While they taped the podcast, Anthony Swarzak was traded to the Brewers. What kind of return did the White Sox get? Garfien also interviews White Sox pitching coach Don Cooper about losing Quintana to the Cubs, why he can't watch Quintana and Chris Sale pitch in different uniform, when some minor leaguers like Reynaldo Lopez will be called up and more.

Listen to the full episode at this link or in the embedded player below:

How White Sox aggressive deadline strategy paid off in Anthony Swarzak trade

How White Sox aggressive deadline strategy paid off in Anthony Swarzak trade

The White Sox jumped out ahead of a crowded reliever market once again and traded Anthony Swarzak to the Milwaukee Brewers on Tuesday night.

The White Sox acquired 25-year-old outfielder Ryan Cordell from the Brewers in exchange for the veteran reliever, a baseball source confirmed. The No. 17 prospect in the Brewers farm system, Cordell was hitting .284/.349/.506 with 10 home runs and 45 RBIs in 292 plate appearances at Triple-A Colorado Springs this season.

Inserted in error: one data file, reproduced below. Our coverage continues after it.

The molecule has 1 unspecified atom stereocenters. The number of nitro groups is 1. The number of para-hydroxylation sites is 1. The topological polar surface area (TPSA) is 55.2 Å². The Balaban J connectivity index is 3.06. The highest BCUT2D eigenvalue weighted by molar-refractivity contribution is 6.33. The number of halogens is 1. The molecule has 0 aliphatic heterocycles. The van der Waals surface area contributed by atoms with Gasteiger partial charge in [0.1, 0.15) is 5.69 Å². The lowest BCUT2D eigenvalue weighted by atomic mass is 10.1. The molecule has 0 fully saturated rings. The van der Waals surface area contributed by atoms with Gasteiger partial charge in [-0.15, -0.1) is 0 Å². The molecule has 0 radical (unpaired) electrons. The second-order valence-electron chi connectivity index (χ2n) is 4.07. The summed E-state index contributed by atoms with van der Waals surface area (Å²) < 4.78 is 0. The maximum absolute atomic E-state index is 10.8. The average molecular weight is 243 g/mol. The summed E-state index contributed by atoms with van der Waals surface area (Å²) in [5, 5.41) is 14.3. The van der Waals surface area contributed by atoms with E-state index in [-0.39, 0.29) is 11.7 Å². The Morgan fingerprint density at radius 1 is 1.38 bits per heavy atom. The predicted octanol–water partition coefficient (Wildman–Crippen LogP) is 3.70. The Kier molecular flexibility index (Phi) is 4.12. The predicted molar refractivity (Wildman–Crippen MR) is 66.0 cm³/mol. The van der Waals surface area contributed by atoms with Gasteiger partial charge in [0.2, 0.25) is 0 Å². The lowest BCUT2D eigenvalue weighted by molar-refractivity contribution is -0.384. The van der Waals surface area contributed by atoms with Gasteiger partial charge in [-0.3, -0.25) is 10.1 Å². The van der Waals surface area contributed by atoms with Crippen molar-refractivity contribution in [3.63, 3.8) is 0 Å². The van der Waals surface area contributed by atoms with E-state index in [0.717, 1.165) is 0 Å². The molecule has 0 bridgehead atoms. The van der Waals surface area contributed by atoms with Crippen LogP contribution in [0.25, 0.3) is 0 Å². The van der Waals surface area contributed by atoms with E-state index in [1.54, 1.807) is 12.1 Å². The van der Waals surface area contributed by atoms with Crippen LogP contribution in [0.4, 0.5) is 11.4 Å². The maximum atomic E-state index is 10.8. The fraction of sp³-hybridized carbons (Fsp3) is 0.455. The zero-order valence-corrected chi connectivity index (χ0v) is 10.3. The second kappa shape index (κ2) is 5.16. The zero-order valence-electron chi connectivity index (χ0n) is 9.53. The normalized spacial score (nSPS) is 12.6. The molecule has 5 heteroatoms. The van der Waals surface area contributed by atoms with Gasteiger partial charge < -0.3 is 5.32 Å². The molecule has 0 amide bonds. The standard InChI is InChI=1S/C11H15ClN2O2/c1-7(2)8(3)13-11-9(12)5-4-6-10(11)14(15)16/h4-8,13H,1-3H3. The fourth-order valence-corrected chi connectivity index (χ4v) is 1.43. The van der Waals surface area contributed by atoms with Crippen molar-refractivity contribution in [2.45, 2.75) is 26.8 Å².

A nonroster invitee to big league camp this spring, Swarzak was 4-3 with a 2.23 ERA, one save and 52 strikeouts in 48 1/3 innings this season. He’s the third reliever the White Sox have traded since the second half began as they also dealt David Robertson and Tommy Kahnle to the New York Yankees with Todd Frazier on July 18.

TA free agent after the season, Swarzak has fared extremely well in high-leverage situations, stranding 26 of the 35 runners he had inherited. He pitched in two high-leverage spots in the team’s previous two games, earning his first career save Monday. Swarzak, whose 9.68 strikeouts per nine is a career high, also earned a hold on Sunday in Kansas City.